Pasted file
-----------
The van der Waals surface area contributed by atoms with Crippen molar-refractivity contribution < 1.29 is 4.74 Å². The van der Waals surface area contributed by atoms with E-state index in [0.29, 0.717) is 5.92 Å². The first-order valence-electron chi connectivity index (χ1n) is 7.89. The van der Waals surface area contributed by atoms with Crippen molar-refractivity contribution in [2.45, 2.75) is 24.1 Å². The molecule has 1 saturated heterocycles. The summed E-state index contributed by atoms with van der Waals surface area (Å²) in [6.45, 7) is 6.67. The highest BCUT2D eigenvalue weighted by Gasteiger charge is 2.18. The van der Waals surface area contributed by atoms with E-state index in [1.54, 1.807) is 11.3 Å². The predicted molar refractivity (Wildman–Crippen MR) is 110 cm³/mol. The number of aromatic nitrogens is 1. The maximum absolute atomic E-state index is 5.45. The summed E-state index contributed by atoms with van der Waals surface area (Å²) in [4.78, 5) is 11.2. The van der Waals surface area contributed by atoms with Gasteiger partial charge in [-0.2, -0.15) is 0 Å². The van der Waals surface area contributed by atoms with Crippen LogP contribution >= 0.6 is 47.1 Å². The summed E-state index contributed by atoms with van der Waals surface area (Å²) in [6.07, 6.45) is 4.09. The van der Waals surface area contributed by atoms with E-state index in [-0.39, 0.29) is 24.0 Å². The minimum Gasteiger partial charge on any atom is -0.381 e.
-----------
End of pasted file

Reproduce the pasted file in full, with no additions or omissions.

The van der Waals surface area contributed by atoms with Crippen molar-refractivity contribution < 1.29 is 4.74 Å². The van der Waals surface area contributed by atoms with E-state index in [0.29, 0.717) is 5.92 Å². The first-order valence-electron chi connectivity index (χ1n) is 7.89. The van der Waals surface area contributed by atoms with Crippen molar-refractivity contribution in [2.45, 2.75) is 24.1 Å². The molecule has 1 saturated heterocycles. The summed E-state index contributed by atoms with van der Waals surface area (Å²) in [6.45, 7) is 6.67. The highest BCUT2D eigenvalue weighted by Gasteiger charge is 2.18. The van der Waals surface area contributed by atoms with E-state index in [1.54, 1.807) is 11.3 Å². The predicted molar refractivity (Wildman–Crippen MR) is 110 cm³/mol. The number of aromatic nitrogens is 1. The maximum absolute atomic E-state index is 5.45. The summed E-state index contributed by atoms with van der Waals surface area (Å²) in [4.78, 5) is 11.2. The van der Waals surface area contributed by atoms with Gasteiger partial charge in [-0.2, -0.15) is 0 Å². The van der Waals surface area contributed by atoms with Crippen LogP contribution >= 0.6 is 47.1 Å². The summed E-state index contributed by atoms with van der Waals surface area (Å²) in [6.07, 6.45) is 4.09. The van der Waals surface area contributed by atoms with E-state index in [-0.39, 0.29) is 24.0 Å². The minimum Gasteiger partial charge on any atom is -0.381 e.